Impact of cost pressures on the manufacturing workforce

Impact of cost pressures on the manufacturing workforce
Weak sterling exchange rates, rising global commodity prices, supply chain inefficiencies and growing material shortages mean cost pressures in manufacturing are more prominent than ever before.

It’s a commercially-driven sector, which has always operated under incredibly tight margins. However, nowadays, these margins are being squeezed even further. In fact, the Chartered Institute of Procurement and Supply recently reported that manufacturing input costs have risen at one of the quickest rates since their records began. Higher prices on the high street are the result.

The legislative cost pressures

At the same time as tackling these sector-specific forces, manufacturers also need to tackle the same cost pressures that all employers face as a result of recent legislative changes. For example, earlier this month the national living wage rate increased. This will continue to rise over the coming years, in line with the Government’s aim to deliver a national living wage of £9 by 2020.

Added to this, many larger manufacturers now have to pay the new apprenticeship levy. Under this new legislation, every UK employer who has a wage bill of more than £3 million will pay a 0.5% levy on their annual pay bill. As our recent apprenticeship levy whitepaper outlined, all employers – manufacturers included – should look at how they can use the levy to develop the skills of their workforce, so that they can more successfully grow their businesses, become more competitive and increase their productivity.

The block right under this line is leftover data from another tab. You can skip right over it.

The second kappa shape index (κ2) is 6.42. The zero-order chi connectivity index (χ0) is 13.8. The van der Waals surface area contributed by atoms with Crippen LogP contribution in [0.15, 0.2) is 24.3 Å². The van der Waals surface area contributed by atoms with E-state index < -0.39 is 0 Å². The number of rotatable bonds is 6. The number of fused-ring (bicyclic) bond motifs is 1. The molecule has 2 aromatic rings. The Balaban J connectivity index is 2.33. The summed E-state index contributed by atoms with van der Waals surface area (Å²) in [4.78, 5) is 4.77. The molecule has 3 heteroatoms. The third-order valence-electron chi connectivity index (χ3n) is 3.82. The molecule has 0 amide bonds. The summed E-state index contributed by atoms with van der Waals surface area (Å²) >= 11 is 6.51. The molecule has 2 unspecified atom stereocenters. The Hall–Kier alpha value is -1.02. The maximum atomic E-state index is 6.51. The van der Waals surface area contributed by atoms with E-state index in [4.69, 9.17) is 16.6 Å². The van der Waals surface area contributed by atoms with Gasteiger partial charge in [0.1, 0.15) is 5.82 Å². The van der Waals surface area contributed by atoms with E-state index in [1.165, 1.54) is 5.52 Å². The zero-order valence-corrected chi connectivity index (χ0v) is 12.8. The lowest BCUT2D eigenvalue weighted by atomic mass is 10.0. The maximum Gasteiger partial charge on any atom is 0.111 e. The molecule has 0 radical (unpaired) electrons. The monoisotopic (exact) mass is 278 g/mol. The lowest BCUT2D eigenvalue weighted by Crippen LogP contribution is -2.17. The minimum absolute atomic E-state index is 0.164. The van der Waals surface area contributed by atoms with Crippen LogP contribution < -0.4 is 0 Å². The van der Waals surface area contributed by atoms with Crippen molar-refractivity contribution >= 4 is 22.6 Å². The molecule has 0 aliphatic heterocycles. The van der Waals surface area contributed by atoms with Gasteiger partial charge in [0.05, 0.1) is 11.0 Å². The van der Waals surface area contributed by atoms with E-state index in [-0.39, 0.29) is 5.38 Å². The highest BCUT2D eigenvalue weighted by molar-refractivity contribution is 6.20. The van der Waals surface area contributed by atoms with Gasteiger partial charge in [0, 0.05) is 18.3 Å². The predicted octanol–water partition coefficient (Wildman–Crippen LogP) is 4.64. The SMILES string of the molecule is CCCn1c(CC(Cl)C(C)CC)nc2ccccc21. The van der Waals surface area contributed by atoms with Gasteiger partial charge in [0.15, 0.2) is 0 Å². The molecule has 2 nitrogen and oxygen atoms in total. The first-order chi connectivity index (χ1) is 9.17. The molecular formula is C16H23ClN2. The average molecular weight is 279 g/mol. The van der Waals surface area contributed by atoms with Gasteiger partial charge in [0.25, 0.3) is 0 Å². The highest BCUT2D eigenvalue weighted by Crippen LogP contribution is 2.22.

How the workforce needs to adapt

In this environment of compressed margins, manufacturers must ensure their workforce is nimbler than ever before. It’s a bit like goldilocks and the three bears. If the workforce is too large, manufacturers risk wasting money on paying unrequired staff. But, if the workforce is too small, they risk not having the people they need to meet critical production deadlines. Neither of these scenarios is acceptable. So, as price pressures mount, manufacturers need to ensure their workforce is ‘just right’.

Of course, the problem is ‘just right’ changes from one week to the next, in line with production requirements. As a result, it’s critical that manufacturers have processes in place to ensure their workforce is agile enough to quickly ramp up and down in line with changing business needs. Effectively utilising contingent workers will be key here.

Manufacturers also ought to focus on reducing workforce turnover. Workforce churn is expensive, and it’s a cost that the sector really doesn’t need right now. Furthermore, high attrition can lead to business instability, which can negatively impact production timelines and create further cost pressures. Our research found that 30% of UK jobseekers are always looking for their next job move. So companies need to create a culture that people don’t want to leave. Branding and trust are critical components of this.

What’s next for manufacturing?

Cost pressures in manufacturing aren’t going to go away anytime soon. They’re caused by complex, multi-faceted issues, many of which are somewhat out of the control of manufacturers themselves. Having said that, as I’ve outlined, there are straightforward steps which employers can take to ensure their workforce is as productive as possible, and money doesn’t fall through the cracks.

That’s where Manpower can help. We know how to match workforce numbers with business needs; we’ve been doing it for over 60 years. Our process is all about maximising productivity, without sacrificing on quality. That means we’re perfectly positioned to access the talent your business needs, whether you need a handful of people for a special project or an entire workforce.

If you’d like to discusses how we can help your business, feel free to contact me directly on [email protected].

To find out more about our expertise in manufacturing recruitment and workforce planning, visit or email us at [email protected]